The news that Prime Minister Binyamin Netanyahu has asked Jewish Agency chairman
Natan Sharansky to look into the troubling issue of discrimination against
non-Orthodox Jewish prayer at the Western Wall is an encouraging, if long
overdue, step in an attempt to right a grievous wrong.
In what is now a
monthly ritual on rosh hodesh, police arrest female Jewish worshipers from
Israel and abroad who are associated with the Women of the Wall movement for the
crime of praying. Their infractions? Wearing “male” tallitot (prayer shawls), or
donning colorful “feminine” shawls over their shoulders in a manner similar to
tallitot, or even reciting one of the central prayers of the morning service –
the Shma – in a loud, feminine voice.
The police actions, on behalf of
the Western Wall Heritage Foundation that administers the Kotel area, stem from
an April 2003 High Court of Justice decision in which a panel of nine justices,
led by then-court president Aharon Barak, in a 5-4 ruling, upheld a law
stipulating that it is forbidden to conduct a religious ceremony “contrary to
accepted practice” at a holy site, or one that may “hurt the feelings of other
The judges interpreted the law to preclude women performing
religious practices at the Western Wall traditionally done by men in Orthodox
Jewish practice, such as reading from a Torah scroll, wearing tefillin or a
tallit, or blowing a shofar.
The issue is exacerbating the increasing
rift between the Israeli Orthodox establishment and Diaspora Jewry, particularly
with the millions of Jews affiliated with the Conservative and Reform movements
who claim that the Kotel is in the hands of a rigid Orthodox monopoly and see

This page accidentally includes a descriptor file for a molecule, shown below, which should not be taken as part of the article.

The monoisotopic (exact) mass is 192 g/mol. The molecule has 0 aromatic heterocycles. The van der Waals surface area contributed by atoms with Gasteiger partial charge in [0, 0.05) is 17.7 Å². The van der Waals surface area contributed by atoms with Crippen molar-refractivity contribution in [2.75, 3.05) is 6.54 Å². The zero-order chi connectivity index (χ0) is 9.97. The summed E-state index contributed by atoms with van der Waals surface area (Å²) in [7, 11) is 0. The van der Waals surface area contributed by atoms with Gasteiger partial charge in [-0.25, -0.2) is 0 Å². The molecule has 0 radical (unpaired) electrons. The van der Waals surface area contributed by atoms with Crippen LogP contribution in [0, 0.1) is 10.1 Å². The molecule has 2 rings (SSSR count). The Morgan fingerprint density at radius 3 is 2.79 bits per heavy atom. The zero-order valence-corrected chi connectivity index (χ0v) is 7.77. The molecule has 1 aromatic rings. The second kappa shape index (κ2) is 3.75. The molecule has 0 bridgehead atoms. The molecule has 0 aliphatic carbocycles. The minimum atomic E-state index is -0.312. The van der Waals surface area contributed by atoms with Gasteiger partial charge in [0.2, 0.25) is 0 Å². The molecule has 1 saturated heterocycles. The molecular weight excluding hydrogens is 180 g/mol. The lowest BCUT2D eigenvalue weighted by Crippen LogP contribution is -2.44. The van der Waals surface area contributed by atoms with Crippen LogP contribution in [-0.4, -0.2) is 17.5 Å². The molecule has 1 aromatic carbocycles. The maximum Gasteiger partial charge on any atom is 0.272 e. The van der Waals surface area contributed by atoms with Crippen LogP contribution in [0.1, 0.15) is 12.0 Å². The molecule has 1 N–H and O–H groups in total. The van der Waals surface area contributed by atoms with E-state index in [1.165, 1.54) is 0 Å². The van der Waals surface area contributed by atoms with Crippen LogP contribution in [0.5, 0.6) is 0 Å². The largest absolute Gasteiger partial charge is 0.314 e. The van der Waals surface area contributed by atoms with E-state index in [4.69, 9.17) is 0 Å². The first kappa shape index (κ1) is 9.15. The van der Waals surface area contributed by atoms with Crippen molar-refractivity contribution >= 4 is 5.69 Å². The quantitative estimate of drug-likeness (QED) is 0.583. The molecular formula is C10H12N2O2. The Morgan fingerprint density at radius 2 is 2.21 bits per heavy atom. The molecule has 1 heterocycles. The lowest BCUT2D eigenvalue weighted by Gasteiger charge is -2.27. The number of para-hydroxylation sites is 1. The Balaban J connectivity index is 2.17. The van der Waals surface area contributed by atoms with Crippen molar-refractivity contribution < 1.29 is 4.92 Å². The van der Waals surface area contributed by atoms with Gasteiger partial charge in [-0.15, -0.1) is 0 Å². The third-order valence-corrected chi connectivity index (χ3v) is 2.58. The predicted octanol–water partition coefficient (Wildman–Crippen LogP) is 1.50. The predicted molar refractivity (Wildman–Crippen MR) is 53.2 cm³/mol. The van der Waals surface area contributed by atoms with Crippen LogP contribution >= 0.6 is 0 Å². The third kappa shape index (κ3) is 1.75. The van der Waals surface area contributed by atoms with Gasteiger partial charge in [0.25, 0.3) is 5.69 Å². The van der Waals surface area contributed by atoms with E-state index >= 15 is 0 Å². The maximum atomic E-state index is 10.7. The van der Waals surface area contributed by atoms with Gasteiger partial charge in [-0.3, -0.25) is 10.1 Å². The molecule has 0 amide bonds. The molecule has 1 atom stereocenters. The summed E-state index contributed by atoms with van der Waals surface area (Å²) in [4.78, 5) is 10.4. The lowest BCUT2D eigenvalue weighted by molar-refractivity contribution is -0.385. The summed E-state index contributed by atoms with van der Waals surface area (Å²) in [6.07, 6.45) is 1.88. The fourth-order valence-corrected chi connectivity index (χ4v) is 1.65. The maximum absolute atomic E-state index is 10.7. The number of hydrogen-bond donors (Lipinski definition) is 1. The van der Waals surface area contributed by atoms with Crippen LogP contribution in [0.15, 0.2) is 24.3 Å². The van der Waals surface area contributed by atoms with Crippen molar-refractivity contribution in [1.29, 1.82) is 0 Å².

the altercations there as signs that as Jews, they are not welcome at Judaism’s
In addition, when the world reads or sees reports coming
out of Israel focusing on women’s rights being curtailed, it only provides
fodder for our enemies to use in efforts to delegitimize us. Clearly, some
process must be put into place to prevent the “prayer-arrest-condemnation” cycle
from endlessly repeating itself.
The widely respected Sharansky seems to
be the right person to try to sort out the issue and arrive at a reasonable
compromise that will take into account the sensitivities of Orthodox Jewry while
at the same time enabling those who believe in religious pluralism and
gender-blind prayer to feel like the Kotel is their home, too.
fabled past as a Prisoner of Zion, he has experience serving as a unifying
bridge between all streams of Judaism and has proved his mettle helping to
soften the Israeli conversion bill that threatened to alienate many Diaspora
Jews because it included stringent, ultra-Orthodox definitions of who is a Jew
and who is eligible to immigrate to Israel.
“I imagine very easily a
situation where everybody will have their opportunity to express their
solidarity with Judaism and the Jewish people and the State of Israel in a way
he or she wants, without undermining the other,” Sharansky told The New York
Times last week, adding that he was planning to discuss this vision with the
There is some hope that somebody will be listening.
As reported in The Jerusalem Post on Thursday, two leading national-religious
rabbis – who admittedly fall on the liberal side of Orthodoxy – expressed
support for accommodating non-Orthodox prayer at the Wall. Rabbi Benny Lau from
the capital’s Beit Morasha showed that he gets it, when he said that the fact
that only Orthodox worshipers feel at home at the Western Wall is damaging to
the Jewish people and that the “sectoralization” of the site “distances other
Jews from their heritage.”
And Rabbi Yuval Cherlow, dean of the Hesder
Yeshiva in Petah Tikva, even suggested a creative solution – designated
different hours for Orthodox and non-Orthodox prayer. Sharansky will have to
consider that option as well as other ideas that are raised as he begins his
We hope that Netanyahu’s request for help from a legendary Jewish
figure is not just an empty gesture aimed at sweeping the issue aside without
any concrete results emerging. But instead, Sharansky should be empowered with
the power to recommend changes to the status quo that will insure that the Kotel
remains a site of transcendence and unity instead of controversy and division.
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